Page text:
What drives innovators? #hefcecatalyst event 4th of April 2017 cc @drhelenking #pin

A brief summary linked to the pedagogic innovators workshop as part of the HEFCE Catalyst projects day on the 4th of April 2017 in Birmingham

On the 4th of April, I had the opportunity to join the HEFCE Catalyst projects workshop day in the Cube in Birmingham and be among many innovators from different institutions in England. It was truly fascinating to be among so many passionate individuals and teams committed to pushing the boundaries and making a real difference to the student experience using creative approaches to innovate.

It was refreshing to hear Dr Helen King from HEFCE emphasise on the importance of experimental innovation. Let innovators experiment, let them play! Support them in this process and see them grow and their teams and institutions too! I noted down “experimental innovation” as I feel that it is really important to foster experimentation, risk taking, making mistakes. Innovation means going against the grain, so it is not easy. Often innovations are born out of obstacles.

Helen at some point acknowledged that “We don’t really understand what innovation is”.

The pedagogic innovators project or short #pin, initiated with my colleague Barbara Thomas and supported by Prof. Norman Jackson, aims to contribute new insights into this important area. Furthermore, working with Helen and her team at HEFCE will help us synthesise what we know about pedagogic innovation and innovators. We are investigating…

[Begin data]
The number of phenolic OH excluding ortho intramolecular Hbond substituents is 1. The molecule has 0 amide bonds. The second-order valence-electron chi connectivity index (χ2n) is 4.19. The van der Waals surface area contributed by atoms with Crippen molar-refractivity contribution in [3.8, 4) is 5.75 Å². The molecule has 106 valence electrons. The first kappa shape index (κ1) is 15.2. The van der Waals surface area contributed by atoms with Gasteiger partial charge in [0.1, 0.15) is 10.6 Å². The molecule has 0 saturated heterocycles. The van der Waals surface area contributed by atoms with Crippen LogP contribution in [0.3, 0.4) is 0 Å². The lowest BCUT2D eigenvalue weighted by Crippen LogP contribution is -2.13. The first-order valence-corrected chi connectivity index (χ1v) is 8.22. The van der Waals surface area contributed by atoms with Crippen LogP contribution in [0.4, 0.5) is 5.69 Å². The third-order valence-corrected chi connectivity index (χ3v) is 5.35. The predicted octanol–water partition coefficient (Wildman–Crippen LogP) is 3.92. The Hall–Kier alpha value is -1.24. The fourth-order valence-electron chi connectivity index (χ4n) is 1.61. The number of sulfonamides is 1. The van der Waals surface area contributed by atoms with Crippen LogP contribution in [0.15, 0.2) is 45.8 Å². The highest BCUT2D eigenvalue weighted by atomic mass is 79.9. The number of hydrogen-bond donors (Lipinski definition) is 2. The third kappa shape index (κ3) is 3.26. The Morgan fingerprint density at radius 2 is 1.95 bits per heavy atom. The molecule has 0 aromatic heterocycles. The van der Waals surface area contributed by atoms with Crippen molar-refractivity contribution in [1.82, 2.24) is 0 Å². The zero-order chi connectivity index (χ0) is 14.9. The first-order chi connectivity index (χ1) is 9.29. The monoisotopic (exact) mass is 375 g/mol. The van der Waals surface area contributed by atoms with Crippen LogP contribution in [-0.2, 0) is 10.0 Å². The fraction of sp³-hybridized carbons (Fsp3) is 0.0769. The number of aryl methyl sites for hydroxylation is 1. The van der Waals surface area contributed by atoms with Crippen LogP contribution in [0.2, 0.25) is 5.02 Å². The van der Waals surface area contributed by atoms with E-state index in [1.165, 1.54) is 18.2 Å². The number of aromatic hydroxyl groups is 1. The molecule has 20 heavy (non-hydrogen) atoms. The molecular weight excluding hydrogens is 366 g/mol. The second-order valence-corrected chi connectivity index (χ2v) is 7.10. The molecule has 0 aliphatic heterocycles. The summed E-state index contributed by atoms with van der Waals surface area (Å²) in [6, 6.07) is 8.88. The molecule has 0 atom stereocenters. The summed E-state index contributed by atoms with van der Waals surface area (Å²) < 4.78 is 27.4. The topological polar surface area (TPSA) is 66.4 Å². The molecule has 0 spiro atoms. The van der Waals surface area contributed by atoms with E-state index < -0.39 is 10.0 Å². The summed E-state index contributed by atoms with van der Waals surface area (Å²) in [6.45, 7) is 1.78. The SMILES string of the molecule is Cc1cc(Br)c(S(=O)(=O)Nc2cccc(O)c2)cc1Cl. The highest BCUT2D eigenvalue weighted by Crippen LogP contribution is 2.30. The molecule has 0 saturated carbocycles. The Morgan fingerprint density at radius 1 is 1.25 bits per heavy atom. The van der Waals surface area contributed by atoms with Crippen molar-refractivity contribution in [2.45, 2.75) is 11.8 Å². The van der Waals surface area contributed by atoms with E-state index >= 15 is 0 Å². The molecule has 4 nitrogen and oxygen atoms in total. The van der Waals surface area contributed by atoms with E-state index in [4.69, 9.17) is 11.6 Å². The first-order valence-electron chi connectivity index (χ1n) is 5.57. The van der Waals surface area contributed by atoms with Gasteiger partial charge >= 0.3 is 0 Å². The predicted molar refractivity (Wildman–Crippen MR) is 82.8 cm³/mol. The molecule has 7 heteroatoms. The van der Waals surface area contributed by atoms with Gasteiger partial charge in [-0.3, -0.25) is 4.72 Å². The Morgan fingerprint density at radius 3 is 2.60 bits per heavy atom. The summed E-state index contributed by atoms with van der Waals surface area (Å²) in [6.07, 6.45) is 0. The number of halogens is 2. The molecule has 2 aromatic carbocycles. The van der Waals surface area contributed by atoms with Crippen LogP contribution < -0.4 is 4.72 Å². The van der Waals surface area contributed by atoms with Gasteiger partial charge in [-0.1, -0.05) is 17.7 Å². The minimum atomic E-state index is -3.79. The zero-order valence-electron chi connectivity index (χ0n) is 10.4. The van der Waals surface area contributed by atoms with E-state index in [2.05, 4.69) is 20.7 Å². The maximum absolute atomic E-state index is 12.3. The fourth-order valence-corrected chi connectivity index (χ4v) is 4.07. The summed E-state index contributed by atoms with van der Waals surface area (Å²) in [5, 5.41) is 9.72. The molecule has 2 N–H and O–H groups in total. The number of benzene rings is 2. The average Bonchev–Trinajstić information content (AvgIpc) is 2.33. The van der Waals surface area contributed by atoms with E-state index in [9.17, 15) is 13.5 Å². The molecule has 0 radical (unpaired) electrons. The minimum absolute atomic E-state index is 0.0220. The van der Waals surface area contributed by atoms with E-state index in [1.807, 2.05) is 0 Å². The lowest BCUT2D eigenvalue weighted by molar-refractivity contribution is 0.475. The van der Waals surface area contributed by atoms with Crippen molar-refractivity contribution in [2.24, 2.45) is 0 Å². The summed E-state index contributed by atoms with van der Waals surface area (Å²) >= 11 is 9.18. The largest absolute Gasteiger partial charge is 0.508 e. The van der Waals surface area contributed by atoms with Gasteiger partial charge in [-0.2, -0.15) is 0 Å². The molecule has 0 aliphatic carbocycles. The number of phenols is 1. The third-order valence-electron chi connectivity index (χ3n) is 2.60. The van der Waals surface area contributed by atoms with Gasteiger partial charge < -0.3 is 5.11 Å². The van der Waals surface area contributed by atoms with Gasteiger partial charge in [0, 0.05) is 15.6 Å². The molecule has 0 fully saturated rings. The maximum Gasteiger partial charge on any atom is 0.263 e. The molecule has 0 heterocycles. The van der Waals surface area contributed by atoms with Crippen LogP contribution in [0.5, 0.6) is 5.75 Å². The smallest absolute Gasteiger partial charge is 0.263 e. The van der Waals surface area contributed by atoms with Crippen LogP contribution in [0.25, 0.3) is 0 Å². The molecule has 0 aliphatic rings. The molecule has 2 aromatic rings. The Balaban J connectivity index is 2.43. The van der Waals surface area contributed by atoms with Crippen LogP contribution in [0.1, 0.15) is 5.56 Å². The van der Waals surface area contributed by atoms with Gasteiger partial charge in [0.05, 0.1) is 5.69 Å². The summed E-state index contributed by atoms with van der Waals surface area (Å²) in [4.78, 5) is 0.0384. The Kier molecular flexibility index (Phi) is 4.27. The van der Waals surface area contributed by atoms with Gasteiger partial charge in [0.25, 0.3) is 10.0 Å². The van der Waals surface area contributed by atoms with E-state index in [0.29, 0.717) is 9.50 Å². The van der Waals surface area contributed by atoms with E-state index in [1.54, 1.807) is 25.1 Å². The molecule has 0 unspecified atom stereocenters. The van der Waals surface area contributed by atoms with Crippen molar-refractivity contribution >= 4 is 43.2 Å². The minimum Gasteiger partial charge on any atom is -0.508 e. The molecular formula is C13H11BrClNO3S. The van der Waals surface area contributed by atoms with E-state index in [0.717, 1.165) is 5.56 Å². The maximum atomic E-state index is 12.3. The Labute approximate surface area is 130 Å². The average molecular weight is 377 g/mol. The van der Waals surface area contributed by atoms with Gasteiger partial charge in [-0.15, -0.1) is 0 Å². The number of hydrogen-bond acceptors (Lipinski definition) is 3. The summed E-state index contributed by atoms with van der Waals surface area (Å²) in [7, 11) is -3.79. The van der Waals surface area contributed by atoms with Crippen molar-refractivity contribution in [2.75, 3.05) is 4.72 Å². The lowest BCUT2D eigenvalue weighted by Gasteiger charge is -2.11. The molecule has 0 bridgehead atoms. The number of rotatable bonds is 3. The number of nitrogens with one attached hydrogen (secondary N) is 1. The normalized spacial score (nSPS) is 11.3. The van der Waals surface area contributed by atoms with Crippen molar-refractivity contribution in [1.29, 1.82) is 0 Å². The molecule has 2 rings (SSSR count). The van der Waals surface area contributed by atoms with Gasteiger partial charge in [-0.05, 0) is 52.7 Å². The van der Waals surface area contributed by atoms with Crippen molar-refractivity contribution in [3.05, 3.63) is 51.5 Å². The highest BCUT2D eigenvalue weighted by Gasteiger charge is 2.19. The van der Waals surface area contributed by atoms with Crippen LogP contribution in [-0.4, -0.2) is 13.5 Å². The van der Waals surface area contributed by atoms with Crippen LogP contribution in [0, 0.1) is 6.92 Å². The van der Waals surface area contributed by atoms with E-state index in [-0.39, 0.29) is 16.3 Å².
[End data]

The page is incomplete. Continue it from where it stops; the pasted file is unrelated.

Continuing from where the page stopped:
• The beliefs, attitudes and values of higher education teachers as pedagogic innovators.
  • Conceptions of pedagogic innovation in the context of their practice, their curricular design and students’ development.
  • Enabling and prohibiting factors of becoming pedagogic innovators for academics and other professionals who teach or support learning in HE.

Helen kindly invited me to join this exciting day where project teams had the opportunity to mingle, network and find out about each other’s projects too. Furthermore, Dr Pauline Hanesworth from the HEA talked about the multifaceted role inclusivity plays as access, engagement and contribution, and Sarah Knight from JISC, discussed the vital role students can play in the process of innovation. As part of the day, I had the opportunity to facilitate a #pin workshop to help individuals and project teams reflect on what pedagogic innovation is. Participants were invited to join the #pin study and I collected valuable visual data which we will start analysing.

During the #pin workshop, colleagues participated in a series of activities that helped us explore their conceptions of innovation, possible enablers and barriers for pedagogic innovators, as well as their needs and strategies that will help them for their projects. All this in 30mins and we used activities that involved drawing, sticky notes and speed-dating. It was an ambitious plan  but I think the fast pace kept individuals alert and active. The bell might have helped a little bit too. There was a buzz in the room and it was hard to stop when discussions where in full flow and ideas were shared and debated. I am sharing below some extracts of contributions that were collected.